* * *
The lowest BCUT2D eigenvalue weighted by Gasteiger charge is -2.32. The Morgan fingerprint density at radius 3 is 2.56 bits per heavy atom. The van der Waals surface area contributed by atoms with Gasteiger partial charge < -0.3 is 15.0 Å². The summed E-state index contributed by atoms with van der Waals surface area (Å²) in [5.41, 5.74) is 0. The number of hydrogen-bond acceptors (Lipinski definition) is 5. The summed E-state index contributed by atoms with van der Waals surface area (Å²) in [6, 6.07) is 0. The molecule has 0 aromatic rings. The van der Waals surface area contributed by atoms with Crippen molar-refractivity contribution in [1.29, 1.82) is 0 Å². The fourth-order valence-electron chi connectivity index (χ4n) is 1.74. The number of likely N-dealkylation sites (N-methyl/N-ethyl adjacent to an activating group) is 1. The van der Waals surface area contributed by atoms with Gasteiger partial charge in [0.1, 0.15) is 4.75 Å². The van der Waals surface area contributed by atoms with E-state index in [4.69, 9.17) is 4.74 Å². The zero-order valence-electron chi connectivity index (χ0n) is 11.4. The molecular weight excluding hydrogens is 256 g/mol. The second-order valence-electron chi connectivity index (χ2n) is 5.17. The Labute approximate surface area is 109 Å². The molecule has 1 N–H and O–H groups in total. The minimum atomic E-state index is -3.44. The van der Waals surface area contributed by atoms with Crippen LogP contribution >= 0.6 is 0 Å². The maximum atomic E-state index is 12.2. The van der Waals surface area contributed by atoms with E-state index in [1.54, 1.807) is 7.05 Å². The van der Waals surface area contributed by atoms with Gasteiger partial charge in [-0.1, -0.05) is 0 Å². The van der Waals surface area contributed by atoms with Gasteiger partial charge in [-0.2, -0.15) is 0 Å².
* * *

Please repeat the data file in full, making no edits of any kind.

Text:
The lowest BCUT2D eigenvalue weighted by Gasteiger charge is -2.32. The Morgan fingerprint density at radius 3 is 2.56 bits per heavy atom. The van der Waals surface area contributed by atoms with Gasteiger partial charge < -0.3 is 15.0 Å². The summed E-state index contributed by atoms with van der Waals surface area (Å²) in [5.41, 5.74) is 0. The number of hydrogen-bond acceptors (Lipinski definition) is 5. The summed E-state index contributed by atoms with van der Waals surface area (Å²) in [6, 6.07) is 0. The molecule has 0 aromatic rings. The van der Waals surface area contributed by atoms with Crippen molar-refractivity contribution in [1.29, 1.82) is 0 Å². The fourth-order valence-electron chi connectivity index (χ4n) is 1.74. The number of likely N-dealkylation sites (N-methyl/N-ethyl adjacent to an activating group) is 1. The van der Waals surface area contributed by atoms with Gasteiger partial charge in [0.1, 0.15) is 4.75 Å². The van der Waals surface area contributed by atoms with E-state index in [4.69, 9.17) is 4.74 Å². The zero-order valence-electron chi connectivity index (χ0n) is 11.4. The molecular weight excluding hydrogens is 256 g/mol. The second-order valence-electron chi connectivity index (χ2n) is 5.17. The Labute approximate surface area is 109 Å². The molecule has 1 N–H and O–H groups in total. The minimum atomic E-state index is -3.44. The van der Waals surface area contributed by atoms with Crippen LogP contribution >= 0.6 is 0 Å². The maximum atomic E-state index is 12.2. The van der Waals surface area contributed by atoms with E-state index in [1.54, 1.807) is 7.05 Å². The van der Waals surface area contributed by atoms with Gasteiger partial charge in [-0.1, -0.05) is 0 Å². The van der Waals surface area contributed by atoms with Gasteiger partial charge in [-0.2, -0.15) is 0 Å².